The Turkish government has detained 587 people across Turkey over the past week (April 30-May 7) as part of its massive post-coup witch hunt targeting alleged members of the Gülen movement, according to a written statement released by the Interior Ministry on Monday.
Police detained a total of 10,472 people over alleged links to the movement in the first four months of 2018.
Also on Monday, in an İstanbul-based investigation, police detained 16 people in raids in 25 provinces across Turkey over their alleged links to the Gülen movement following the issuance of detention warrants by the İstanbul Chief Public Prosecutor’s Office for 52 people who allegedly used the ByLock mobile phone messaging application.
Turkish authorities believe ByLock is a communication tool among alleged followers of the Gülen movement. Tens of thousands of people, including civil servants, police officers, soldiers, businessmen and even housewives, have either been dismissed or arrested for using ByLock since the failed coup attempt on July 15, 2016.
It was also reported that the detainees include police chiefs, doctors, teachers and engineers who were dismissed from their civil service jobs by government decrees under a state of emergency declared in the aftermath of a controversial coup attempt on July 15, 2016.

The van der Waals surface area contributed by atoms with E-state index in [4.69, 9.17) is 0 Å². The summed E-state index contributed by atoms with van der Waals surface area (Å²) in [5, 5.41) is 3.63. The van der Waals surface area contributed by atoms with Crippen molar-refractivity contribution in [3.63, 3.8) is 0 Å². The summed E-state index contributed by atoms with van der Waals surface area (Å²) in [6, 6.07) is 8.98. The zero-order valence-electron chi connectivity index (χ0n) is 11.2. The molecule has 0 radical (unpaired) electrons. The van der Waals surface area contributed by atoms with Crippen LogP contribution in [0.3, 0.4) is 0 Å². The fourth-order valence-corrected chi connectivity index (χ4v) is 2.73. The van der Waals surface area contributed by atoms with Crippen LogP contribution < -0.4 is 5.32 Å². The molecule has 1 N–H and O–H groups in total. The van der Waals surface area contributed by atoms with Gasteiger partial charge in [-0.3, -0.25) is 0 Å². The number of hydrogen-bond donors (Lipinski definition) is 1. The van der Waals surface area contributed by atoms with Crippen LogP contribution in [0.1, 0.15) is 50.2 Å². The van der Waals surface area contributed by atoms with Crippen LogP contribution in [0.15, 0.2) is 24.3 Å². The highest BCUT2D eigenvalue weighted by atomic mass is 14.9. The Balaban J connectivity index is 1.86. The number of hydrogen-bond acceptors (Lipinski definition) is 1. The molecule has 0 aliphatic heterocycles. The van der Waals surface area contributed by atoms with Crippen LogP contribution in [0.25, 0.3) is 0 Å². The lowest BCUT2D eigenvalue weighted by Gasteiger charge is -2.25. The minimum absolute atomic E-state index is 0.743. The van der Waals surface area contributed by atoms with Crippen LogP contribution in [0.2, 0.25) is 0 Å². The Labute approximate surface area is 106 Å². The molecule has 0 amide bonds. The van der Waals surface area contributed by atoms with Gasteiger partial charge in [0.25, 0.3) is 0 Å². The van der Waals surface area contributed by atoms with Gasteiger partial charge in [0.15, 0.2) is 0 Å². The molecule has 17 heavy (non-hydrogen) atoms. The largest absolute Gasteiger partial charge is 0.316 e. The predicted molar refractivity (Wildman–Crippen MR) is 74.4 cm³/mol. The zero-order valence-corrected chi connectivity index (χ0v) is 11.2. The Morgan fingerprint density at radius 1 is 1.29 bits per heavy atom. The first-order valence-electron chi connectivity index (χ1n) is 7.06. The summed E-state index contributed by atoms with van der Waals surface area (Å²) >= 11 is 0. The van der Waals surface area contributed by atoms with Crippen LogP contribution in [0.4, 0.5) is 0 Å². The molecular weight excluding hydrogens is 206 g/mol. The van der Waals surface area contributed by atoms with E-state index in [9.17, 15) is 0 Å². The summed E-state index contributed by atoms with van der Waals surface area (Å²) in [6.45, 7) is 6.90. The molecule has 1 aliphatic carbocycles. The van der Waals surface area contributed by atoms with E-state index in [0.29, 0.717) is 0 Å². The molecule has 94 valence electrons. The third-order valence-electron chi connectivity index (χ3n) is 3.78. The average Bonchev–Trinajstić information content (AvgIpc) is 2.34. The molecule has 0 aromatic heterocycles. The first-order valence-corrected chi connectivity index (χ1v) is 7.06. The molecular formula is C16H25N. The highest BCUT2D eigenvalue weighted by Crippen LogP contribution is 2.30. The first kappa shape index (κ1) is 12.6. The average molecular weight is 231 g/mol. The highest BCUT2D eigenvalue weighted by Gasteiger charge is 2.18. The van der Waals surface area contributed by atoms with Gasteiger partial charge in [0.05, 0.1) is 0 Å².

Polis detained 14 people, including 13 active duty military officers in Balıkesir province on Monday over alleged links to the Gülen movement. The detentions came after the issuance of detention warrants for 20 people.
Also on Monday, in a Hakkari-based probe eight people were detained during operations in 10 provinces over their alleged links to the Gülen movement. According to a written statement by the Hakkari Governor’s Office, the detentions came after warrants were issued for 15 people over their alleged use of ByLock.
Moreover, 24 people, including 18 active duty military officers, who were detained in eight provinces over their alleged links to the Gülen movement in an Eskişehir-based probe were referred to court on Monday.
Turkey survived a controversial military coup attempt on July 15, 2016 that killed 249 people. Immediately after the putsch, the Justice and Development Party (AKP) government along with President Recep Tayyip Erdoğan pinned the blame on the Gülen movement.
Fethullah Gülen, who inspired the movement, strongly denied having any role in the failed coup and called for an international investigation into it, but President Erdoğan — calling the coup attempt “a gift from God” — and the government initiated a widespread purge aimed at cleansing sympathizers of the movement from within state institutions, dehumanizing its popular figures and putting them in custody.
Turkey has suspended or dismissed more than 150,000 judges, teachers, police and civil servants since July 15. On December 13, 2017 the Justice Ministry announced that 169,013 people have been the subject of legal proceedings on coup charges since the failed coup.
Turkish Interior Minister Süleyman Soylu announced on April 18, 2018 that the Turkish government had jailed 77,081 people between July 15, 2016 and April 11, 2018 over alleged links to the Gülen movement.